Russia Pipeline Sets New Course in Oil Market
LONDON (THE WALL STREET JOURNAL via Dow Jones), Jan. 18, 2010
Russia, the world's top oil producer, is set to make deep inroads into Asian energy markets at the expense of Mideast rivals thanks to a new pipeline that pumps crude from the oil fields of Siberia to a new terminal on the Pacific Ocean.
The pipeline, a pet project of Prime Minister Vladimir Putin, is key to Russia's efforts to diversify its export routes away from Europe and tap growing energy demand in Asia. It is also important to countries such as China that want to reduce their dependence on Middle East oil.
Mr. Putin inaugurated the first stage of the $12 billion East Siberia-Pacific Ocean pipeline, or ESPO, last month. The crude it carries, also referred to as ESPO, is already proving a hit with Asian customers. ESPO "will likely displace some similar quality Middle East crudes," the International Energy Agency said in its monthly oil market report Friday.
ESPO heralds an "important step change in world crude markets," J.P. Morgan oil analyst Lawrence Eagles wrote in a research note Friday. "It provides Russia with the infrastructure necessary to act as a swing producer between Western and Eastern markets."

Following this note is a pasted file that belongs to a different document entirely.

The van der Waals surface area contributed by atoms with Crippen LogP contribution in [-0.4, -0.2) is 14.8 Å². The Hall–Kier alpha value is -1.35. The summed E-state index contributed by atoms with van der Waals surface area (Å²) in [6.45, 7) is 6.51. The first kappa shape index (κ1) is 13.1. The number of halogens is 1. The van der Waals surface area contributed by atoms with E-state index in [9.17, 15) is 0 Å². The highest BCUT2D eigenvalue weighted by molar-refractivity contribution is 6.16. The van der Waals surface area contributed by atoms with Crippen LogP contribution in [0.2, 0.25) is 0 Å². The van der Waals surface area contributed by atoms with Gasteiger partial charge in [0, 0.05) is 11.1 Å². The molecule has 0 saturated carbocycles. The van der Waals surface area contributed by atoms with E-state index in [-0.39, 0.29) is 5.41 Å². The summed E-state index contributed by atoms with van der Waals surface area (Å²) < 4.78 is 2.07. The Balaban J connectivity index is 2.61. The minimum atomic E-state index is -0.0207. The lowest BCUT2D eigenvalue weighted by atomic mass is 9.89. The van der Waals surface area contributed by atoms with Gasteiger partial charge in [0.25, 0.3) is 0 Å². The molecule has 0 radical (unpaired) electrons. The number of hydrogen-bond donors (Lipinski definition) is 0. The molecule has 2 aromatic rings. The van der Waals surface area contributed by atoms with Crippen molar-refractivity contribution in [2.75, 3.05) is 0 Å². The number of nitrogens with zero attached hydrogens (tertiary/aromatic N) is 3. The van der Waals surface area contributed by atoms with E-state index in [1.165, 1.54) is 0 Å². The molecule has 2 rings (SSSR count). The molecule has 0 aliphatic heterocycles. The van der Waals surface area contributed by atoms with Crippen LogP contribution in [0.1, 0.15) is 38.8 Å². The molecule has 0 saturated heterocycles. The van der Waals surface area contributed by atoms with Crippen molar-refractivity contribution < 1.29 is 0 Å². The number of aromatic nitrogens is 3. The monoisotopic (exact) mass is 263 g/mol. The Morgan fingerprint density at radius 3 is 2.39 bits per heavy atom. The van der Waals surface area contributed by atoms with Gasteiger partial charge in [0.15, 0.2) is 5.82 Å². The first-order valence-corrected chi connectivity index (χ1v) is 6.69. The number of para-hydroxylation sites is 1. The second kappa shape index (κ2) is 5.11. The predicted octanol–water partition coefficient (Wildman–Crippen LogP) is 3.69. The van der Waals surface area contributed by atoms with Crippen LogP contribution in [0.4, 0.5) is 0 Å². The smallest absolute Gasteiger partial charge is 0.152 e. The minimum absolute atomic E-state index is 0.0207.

In recent years, as relations between Russia and Europe deteriorated, Russia has repeatedly threatened to divert its energy exports to Asia. But with nearly all its oil and gas pipelines flowing east to west, the threat has rung hollow. That is changing.
"Europe will now have to compete with Asia for Russian crude," said Dianne Munro, the IEA's senior oil market analyst.
ESPO crude's advantage over competing blends is its proximity to the oil refineries of northeastern Asia. The new $2 billion terminal, at the Pacific coast port of Kozmino, is five days' sailing time from markets in China, South Korea and Japan. Producers in the Middle East, Africa and Latin America face journeys of at least two weeks.
The launch of ESPO, which will be fed by a new generation of oil fields being developed in the wilderness of Eastern Siberia, comes amid surging oil demand from China.
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